This "outstanding," award-winning course (selected by the Pennsylvania Alliance for Environmental Education, 2002) has been designed to provide students with a balanced approach to the diverse study of the environment. It treats environmental science as an interdisciplinary study, combining ideas and information from natural sciences (such as biology, chemistry, physics, and geology) and social sciences (such as economics, politics, and ethics) to present a general idea of how nature works and how things are interconnected. Students will have the opportunity to study the components of ecological systems and their interrelationship with social systems and technologies involving the disciplines of resource management, agricultural and biodiversity, government and the impact of human actions on natural systems. They will get the chance to see how these interactions lead to the study of watersheds, the understanding of the atmosphere, threatened and endangered species, pest management and the development of environmental laws and regulations. Perhaps it is this diverse context and its clear application that makes environmental science inherently interesting to students. The ultimate goal is to provide students with the educational background they will need to analyze, for themselves, many of the issues concerning the environment.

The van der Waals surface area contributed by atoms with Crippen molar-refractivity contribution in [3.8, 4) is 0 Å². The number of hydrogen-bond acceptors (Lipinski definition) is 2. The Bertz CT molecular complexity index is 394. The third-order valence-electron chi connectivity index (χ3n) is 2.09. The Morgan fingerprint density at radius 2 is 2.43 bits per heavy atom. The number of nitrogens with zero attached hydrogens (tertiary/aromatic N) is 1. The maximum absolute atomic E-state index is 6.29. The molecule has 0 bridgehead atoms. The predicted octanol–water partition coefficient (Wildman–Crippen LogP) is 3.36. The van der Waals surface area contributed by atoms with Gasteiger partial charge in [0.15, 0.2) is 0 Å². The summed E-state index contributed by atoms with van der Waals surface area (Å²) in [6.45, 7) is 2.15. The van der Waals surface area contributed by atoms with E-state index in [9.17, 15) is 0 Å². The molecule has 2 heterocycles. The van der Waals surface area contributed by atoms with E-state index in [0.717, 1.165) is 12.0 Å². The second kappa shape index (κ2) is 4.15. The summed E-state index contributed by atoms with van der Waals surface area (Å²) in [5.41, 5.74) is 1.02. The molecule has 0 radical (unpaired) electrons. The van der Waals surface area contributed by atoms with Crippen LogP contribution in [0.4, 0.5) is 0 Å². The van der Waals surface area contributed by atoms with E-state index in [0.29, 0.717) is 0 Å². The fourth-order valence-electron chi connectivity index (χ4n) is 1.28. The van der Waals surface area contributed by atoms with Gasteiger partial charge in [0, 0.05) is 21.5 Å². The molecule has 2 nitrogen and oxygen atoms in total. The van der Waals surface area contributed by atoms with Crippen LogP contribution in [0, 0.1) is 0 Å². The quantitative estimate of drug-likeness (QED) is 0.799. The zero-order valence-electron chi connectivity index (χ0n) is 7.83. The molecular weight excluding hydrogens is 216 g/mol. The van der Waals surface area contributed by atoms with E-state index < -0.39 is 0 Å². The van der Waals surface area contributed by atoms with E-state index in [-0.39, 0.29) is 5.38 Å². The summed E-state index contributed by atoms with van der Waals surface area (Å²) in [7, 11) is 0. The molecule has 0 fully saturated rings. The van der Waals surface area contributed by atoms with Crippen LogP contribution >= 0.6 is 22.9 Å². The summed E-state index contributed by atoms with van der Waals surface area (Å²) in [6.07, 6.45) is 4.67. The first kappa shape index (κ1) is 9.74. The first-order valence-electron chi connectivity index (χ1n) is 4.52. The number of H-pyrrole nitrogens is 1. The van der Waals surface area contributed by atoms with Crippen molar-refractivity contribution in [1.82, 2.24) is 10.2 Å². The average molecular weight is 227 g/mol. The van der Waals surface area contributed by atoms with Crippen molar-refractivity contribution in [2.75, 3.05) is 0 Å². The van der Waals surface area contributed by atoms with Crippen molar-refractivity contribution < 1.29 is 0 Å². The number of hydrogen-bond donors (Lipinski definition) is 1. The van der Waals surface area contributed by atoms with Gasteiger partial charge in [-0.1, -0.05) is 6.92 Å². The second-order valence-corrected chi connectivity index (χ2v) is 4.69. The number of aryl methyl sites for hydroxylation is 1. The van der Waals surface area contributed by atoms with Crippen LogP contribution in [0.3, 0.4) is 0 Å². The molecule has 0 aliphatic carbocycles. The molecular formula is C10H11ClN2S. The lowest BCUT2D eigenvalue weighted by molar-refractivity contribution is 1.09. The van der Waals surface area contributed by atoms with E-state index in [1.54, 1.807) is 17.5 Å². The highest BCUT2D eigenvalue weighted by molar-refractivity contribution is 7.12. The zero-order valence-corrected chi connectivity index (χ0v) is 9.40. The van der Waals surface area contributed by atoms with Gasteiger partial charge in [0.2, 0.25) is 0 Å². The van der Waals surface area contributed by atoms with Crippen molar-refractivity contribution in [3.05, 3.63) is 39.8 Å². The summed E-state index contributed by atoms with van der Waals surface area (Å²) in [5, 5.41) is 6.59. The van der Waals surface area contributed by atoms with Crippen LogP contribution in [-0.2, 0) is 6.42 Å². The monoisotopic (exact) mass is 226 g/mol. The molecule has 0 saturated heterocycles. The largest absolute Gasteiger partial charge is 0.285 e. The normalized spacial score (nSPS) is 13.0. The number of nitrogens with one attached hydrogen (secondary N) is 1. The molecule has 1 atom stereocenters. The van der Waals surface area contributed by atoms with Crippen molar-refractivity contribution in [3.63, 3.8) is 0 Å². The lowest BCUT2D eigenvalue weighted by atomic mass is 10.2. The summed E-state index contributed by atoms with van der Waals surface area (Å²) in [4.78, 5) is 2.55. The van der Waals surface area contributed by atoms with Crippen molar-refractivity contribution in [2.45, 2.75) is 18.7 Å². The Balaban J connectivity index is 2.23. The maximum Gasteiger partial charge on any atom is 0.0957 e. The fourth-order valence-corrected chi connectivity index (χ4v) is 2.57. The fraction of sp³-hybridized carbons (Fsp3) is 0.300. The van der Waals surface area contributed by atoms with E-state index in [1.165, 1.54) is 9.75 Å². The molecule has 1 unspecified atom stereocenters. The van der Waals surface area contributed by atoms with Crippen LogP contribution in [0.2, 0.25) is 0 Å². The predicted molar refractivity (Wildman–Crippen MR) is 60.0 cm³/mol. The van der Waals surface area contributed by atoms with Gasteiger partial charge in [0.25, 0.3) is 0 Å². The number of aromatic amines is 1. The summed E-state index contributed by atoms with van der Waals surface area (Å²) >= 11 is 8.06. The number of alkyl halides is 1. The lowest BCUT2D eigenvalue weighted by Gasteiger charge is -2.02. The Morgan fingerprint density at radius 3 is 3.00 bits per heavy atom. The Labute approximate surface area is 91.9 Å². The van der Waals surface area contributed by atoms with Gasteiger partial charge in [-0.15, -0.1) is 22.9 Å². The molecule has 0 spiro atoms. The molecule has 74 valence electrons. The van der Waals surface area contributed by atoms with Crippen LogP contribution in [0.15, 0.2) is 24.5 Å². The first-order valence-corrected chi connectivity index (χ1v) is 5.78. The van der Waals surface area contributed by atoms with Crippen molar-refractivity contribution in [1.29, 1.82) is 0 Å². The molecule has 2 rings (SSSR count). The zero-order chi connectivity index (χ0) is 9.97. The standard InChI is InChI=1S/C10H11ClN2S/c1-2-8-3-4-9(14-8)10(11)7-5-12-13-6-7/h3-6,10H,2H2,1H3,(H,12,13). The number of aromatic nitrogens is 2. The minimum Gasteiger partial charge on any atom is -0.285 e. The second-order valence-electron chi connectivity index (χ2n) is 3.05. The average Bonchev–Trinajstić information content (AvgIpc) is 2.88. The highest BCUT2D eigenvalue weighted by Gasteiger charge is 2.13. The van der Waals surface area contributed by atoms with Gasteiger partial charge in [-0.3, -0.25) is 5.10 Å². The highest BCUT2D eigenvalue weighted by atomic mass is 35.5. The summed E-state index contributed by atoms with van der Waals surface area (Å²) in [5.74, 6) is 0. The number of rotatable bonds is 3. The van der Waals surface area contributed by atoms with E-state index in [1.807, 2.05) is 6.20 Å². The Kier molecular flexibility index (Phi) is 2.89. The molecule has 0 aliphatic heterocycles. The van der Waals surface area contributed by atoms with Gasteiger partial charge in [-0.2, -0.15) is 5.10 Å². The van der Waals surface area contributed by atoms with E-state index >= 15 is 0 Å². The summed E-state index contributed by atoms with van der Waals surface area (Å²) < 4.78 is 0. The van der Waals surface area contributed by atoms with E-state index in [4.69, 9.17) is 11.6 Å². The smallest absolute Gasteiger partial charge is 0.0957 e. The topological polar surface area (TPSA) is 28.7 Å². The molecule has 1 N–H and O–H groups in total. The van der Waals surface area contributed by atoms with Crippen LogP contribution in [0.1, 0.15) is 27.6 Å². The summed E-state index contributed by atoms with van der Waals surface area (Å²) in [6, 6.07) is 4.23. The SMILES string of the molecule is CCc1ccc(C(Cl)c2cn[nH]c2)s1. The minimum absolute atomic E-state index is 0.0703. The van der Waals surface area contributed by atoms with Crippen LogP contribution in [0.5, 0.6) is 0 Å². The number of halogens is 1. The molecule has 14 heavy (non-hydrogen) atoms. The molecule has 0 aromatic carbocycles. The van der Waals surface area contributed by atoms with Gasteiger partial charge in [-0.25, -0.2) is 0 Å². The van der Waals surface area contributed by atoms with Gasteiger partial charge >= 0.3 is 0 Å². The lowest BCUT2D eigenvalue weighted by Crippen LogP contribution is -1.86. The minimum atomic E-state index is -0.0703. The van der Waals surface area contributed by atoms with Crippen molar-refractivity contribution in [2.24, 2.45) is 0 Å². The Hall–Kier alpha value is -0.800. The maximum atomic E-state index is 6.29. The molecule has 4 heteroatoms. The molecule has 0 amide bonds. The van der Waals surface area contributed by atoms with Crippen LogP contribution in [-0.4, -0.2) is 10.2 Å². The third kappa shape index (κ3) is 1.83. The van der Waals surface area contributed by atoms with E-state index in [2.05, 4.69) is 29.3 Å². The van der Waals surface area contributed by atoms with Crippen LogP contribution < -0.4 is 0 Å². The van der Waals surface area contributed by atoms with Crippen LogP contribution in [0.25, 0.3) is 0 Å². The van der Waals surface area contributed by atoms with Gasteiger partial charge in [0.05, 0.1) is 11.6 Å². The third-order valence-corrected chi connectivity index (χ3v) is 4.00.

Being extraordinarily complex, environmental problems often defy easy answers and quick solutions. Using present knowledge and technology, we are only marginally successful at predicting the weather. It is not hard to understand how difficult it is to predict with any accuracy the outcomes of human actions that affect habitats and whole ecosystems. Although a great deal is known about the environment, there is still much to discover, particularly about how species interact with one another within complex ecosystems.